I have a 7-year-old male Lab-mix rescue, whom I’ve had for 2½ years. His name is Riley. He came from a kill shelter in Tennessee, and is the sweetest, gentlest soul.
When I first adopted him, he didn’t know any commands: “sit,” “stay,” “come,” etc. He also would take off when we went for a trail walk, off-leash. Take off, as in run away. He wouldn’t respond to my calling his name, and if I saw him and tried to coax him back, he’d just look at me and then run away again!
Do you have any tips for how to train him to not run away? Maybe more specifically, to come back when he’s called? I’m a nervous wreck when it happens, because he’s been found on County Road and other main roads.
Also, Riley goes nuts if he’s on the leash and a car goes by. Barking, lunging, goes crazy! It’s awful. We need to work on that too.
The saying “You can’t teach an old dog new tricks!” is false. I can tell you from experience that an old dog will learn new tricks a helluva lot quicker than an egg-for-brain puppy. “Old habits die hard,” for dogs and people: That’s what we’re talking about here. Based on his behavior, I think Riley has already spent a full half of his lifespan totally rejoicing in the freedom of following his nose wherever it wanted to go. Call him to come, and he flips you the bird and takes off, knowing you can’t catch him. From his perspective, it’s “days of wine and roses” and just doesn’t get any better. And you want him to what? Stop running away to enjoy the best days in the world, and come when called. Why would anyone want to do that?
So how do we teach the equivalent of a 50-year-old person to stop running away like a teen? Well, we start in the house, where he’s a captive audience, where he can’t get away, and he knows it. Twenty times a day, when he’s not paying attention to you, call him to come. The first four times he comes, he is praised as he’s coming, and gets a treat when he arrives. After that, he gets the the treats intermittently when he arrives. He’s going to start thinking, “Maybe there’s a treat, maybe not; I better go check it out.” Intermittency is the strongest way to condition.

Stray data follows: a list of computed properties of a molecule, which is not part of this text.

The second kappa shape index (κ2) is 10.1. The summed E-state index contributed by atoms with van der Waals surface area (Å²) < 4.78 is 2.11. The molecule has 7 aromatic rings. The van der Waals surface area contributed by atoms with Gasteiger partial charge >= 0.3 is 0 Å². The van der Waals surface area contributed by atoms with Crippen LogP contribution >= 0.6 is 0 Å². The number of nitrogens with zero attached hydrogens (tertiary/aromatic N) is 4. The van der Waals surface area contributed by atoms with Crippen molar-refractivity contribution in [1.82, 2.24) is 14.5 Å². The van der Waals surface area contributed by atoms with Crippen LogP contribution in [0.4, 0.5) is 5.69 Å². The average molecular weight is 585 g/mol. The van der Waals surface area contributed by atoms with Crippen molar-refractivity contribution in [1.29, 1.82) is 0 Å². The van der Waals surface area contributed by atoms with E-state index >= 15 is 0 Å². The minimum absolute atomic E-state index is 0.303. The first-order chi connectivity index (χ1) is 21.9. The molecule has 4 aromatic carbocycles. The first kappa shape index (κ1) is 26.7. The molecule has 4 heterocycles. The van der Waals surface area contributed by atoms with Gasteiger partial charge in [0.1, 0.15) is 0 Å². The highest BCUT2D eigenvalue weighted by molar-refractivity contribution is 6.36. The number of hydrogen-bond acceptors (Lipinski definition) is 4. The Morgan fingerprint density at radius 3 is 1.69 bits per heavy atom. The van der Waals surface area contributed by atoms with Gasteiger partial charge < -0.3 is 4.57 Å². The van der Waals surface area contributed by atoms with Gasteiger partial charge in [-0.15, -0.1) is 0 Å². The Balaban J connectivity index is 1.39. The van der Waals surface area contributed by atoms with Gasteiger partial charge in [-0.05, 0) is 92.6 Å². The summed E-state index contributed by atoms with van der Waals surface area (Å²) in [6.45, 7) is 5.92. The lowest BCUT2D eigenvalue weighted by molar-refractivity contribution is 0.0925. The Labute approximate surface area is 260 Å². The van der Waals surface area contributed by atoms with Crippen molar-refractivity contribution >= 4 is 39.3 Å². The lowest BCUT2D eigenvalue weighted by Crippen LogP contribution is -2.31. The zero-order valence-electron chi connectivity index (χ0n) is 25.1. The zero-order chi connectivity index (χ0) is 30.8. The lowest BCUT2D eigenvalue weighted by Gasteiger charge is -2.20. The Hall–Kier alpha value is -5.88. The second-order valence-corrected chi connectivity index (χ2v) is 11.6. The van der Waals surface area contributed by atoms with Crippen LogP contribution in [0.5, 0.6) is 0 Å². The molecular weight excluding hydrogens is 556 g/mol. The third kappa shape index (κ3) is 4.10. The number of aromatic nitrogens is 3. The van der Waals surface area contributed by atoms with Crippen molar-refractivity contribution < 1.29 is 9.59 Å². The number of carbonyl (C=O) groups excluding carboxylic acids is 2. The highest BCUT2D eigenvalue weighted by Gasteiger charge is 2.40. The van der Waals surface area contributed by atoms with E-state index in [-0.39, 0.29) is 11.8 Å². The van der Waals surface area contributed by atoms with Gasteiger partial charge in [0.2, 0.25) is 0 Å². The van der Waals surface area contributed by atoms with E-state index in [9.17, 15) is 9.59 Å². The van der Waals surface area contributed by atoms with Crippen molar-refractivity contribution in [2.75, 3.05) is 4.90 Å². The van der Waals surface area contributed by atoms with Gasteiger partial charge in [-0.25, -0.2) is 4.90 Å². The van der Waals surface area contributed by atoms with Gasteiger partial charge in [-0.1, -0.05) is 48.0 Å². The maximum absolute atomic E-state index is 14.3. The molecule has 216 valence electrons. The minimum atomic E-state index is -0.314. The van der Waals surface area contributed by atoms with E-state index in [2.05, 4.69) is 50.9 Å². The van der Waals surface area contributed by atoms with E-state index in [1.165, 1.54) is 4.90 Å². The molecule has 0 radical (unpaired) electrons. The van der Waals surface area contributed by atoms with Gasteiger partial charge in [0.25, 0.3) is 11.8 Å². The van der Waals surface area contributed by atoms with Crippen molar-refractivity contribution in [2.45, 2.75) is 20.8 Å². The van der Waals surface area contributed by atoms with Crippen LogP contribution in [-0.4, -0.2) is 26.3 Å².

Now we take it outside, ideally in a fenced-in area. Treats ratchet up from dog treats indoors to filet mignon from the Square Rigger outdoors. Or hot dogs, or bologna. Riley’s running free, but he’s dragging a 20-foot rope on a harness (not a collar), only to be used if he chooses not to come for his meat treat. He needs to understand that when you call him to come, it’s not a suggestion; you’re not asking him, you’re telling him! If you’re not in a fenced area, I’d go to a longer rope that he’s dragging. I’ve had a standard poodle that could run with greyhounds on a hundred-foot line on the beach. If a long line still has you out of your comfort zone, we’d have to go to an e-collar, hopefully for vibe or tone. For this to work, Riley also has to be taught “leave it” — especially if you and Riley both see the skunk at the same time, and you expect him to ignore it and come because you called him.
Going nuts when cars have the audacity to drive by him is an example of misplaced predatory aggression. The movement of the car elicits a prey drive, as if he were a puppy diving after a windblown leaf. We need to go to Chicken Alley, and desensitize him by slowly approaching Five Corners, while redirecting his attention to meat treats he’s earning by choosing to ignore the cars in favor of the meat. He will know “leave it” ahead of time. Sheri, you may need some help to get Riley started on his path to redemption.
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